If the Medicare Payment Advisory Commission (MedPAC) wants to replace the current Medicare payment system for physicians, they should move ahead quickly with that recommendation.
At a meeting this week, MedPAC staff told commission members to take action before physicians become entrenched in the Merit-Based Incentive Payment System (MIPS), which began this year. In a presentation (PDF) to MedPAC commissioners, staff called MIPS “burdensome and inequitable.”
“The time for action is now before there is an established constituency of clinicians getting very high positive adjustments,” MedPAC staff member Kate Bloniarz told the commissioners in the presentation. MedPAC serves an advisory role to Congress on Medicare matters.
Most of the MedPAC commissioners agreed with staff members’ recommendation to replace MIPS with a new proposal, with only one commissioner expressing hesitation, according to MedPage Today.
In October, almost of all the MedPAC members said MIPS should be replaced after staff proposed the development of an alternative payment system. However, replacing MIPS may not be easy, as Kate Goodrich, M.D., the Centers for Medicare & Medicaid Services’ chief medical officer, said much of the proposal would require statutory changes that would need Congressional approval.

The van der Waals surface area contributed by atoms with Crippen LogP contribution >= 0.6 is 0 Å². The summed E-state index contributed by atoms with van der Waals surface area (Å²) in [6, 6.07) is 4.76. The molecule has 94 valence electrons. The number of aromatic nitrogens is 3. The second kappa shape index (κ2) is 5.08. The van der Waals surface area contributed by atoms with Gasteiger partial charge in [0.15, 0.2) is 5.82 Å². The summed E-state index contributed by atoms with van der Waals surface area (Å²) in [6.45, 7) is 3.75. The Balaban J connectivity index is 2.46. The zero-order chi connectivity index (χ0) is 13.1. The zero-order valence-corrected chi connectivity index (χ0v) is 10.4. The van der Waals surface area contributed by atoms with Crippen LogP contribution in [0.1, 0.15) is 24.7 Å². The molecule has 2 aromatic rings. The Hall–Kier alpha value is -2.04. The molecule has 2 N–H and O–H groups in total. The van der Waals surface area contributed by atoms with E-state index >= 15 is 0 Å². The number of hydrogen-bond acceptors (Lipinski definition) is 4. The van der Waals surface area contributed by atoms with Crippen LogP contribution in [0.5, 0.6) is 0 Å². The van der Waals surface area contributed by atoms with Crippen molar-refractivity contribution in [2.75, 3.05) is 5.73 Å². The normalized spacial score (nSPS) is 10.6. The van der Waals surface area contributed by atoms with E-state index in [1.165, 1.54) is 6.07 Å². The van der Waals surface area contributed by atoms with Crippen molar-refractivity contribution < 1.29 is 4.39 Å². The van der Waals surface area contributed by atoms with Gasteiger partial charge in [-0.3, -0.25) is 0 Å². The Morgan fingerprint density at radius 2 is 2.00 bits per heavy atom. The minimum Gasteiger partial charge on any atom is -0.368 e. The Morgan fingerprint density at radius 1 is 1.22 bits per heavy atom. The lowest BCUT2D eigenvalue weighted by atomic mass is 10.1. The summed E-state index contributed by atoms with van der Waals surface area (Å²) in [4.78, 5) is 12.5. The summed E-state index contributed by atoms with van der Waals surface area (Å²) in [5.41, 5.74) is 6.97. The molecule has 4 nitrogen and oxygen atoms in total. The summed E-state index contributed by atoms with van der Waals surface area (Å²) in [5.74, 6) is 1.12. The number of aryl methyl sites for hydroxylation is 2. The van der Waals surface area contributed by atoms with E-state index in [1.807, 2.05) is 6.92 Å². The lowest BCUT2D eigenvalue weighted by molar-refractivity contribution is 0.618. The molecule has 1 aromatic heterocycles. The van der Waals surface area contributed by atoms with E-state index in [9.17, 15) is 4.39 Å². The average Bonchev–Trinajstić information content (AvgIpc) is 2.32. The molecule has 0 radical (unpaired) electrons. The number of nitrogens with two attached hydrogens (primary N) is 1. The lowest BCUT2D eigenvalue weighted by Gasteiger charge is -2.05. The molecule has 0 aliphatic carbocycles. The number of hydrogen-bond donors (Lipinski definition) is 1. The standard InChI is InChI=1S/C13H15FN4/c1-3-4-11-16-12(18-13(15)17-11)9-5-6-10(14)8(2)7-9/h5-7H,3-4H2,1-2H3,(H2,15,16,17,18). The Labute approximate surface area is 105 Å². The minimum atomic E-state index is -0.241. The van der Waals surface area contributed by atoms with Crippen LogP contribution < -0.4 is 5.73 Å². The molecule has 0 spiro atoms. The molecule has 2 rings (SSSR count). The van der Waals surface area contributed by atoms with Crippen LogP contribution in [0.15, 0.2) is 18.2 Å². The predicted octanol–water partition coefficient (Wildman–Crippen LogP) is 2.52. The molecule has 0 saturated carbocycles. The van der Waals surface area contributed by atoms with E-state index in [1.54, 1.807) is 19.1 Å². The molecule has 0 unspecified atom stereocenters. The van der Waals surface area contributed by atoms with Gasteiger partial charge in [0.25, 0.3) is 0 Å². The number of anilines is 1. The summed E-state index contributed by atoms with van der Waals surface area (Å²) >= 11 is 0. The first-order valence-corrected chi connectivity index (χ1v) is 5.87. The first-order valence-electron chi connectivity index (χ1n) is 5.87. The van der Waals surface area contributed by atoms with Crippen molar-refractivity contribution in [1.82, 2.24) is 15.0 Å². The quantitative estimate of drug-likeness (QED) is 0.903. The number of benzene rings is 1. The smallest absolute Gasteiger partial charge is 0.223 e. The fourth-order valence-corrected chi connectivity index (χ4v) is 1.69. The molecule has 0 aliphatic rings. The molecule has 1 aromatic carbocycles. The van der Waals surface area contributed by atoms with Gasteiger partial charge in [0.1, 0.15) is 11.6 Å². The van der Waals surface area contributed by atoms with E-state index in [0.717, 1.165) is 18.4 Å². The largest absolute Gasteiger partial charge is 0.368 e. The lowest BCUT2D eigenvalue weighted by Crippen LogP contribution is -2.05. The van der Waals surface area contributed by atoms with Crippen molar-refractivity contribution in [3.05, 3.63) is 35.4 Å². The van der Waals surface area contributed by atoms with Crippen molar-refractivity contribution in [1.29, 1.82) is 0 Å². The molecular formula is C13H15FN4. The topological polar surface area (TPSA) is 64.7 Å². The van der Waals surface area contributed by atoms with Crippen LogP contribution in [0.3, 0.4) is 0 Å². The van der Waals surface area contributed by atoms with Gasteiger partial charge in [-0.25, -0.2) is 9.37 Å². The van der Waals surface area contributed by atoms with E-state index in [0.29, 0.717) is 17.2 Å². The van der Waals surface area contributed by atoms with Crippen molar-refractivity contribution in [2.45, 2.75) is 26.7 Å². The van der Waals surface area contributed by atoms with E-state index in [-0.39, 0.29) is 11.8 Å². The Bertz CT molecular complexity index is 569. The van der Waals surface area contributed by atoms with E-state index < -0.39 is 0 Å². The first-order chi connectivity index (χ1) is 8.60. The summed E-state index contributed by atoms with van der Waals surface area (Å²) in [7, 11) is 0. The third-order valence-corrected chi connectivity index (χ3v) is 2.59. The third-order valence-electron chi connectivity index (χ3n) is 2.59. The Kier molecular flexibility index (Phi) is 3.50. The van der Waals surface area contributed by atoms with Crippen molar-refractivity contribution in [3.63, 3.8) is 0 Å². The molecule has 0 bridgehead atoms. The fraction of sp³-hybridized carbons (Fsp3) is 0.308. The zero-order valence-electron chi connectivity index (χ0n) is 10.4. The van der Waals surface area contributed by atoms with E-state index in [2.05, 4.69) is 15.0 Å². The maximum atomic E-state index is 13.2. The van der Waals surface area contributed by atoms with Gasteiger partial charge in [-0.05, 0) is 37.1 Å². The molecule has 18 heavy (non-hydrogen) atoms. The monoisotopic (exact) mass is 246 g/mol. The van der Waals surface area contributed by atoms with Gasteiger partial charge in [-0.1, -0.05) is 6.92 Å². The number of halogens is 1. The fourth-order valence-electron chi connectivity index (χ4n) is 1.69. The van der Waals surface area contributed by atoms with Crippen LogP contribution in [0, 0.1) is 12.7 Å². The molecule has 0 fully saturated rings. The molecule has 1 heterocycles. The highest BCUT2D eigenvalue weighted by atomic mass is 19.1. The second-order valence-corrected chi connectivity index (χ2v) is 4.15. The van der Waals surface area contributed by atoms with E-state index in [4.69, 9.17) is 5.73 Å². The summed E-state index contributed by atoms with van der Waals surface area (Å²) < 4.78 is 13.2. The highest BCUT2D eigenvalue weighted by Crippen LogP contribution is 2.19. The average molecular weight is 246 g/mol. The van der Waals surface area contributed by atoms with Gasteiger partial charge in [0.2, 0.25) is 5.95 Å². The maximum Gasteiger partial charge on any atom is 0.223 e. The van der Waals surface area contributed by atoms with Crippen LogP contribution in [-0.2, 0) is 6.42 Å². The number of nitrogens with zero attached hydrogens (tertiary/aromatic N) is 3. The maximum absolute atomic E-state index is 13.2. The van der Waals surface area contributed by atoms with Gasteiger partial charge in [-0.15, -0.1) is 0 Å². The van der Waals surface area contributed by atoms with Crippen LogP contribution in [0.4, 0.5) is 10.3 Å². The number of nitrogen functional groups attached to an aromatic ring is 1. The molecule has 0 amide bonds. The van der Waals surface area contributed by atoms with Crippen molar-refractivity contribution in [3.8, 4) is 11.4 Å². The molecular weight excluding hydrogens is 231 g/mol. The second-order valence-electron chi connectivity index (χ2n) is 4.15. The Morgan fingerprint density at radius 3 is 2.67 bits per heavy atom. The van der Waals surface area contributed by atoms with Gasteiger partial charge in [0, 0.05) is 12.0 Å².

MedPAC staff have put forth a plan to replace MIPS with a program called the voluntary value program. At this week’s meeting, MedPage Today reported that commissioner Alice Coombs, M.D., expressed reservations about scrapping MIPS as she fears it could push more physicians to become hospital employees so they don’t have to worry about complying with the replacement program.
The debate over the value of MIPS has gained steam in recent months. Two recent studies have also raised concerns about the future success of MIPS. Researchers found Medicare’s Value-Based Payment Modifier Program, the predecessor of MIPS, failed to meet its goals and likely exacerbated disparities in healthcare delivery. A separate study released this week found that almost 30% of practices took a financial penalty that cut their Medicare revenue rather than participate in the program.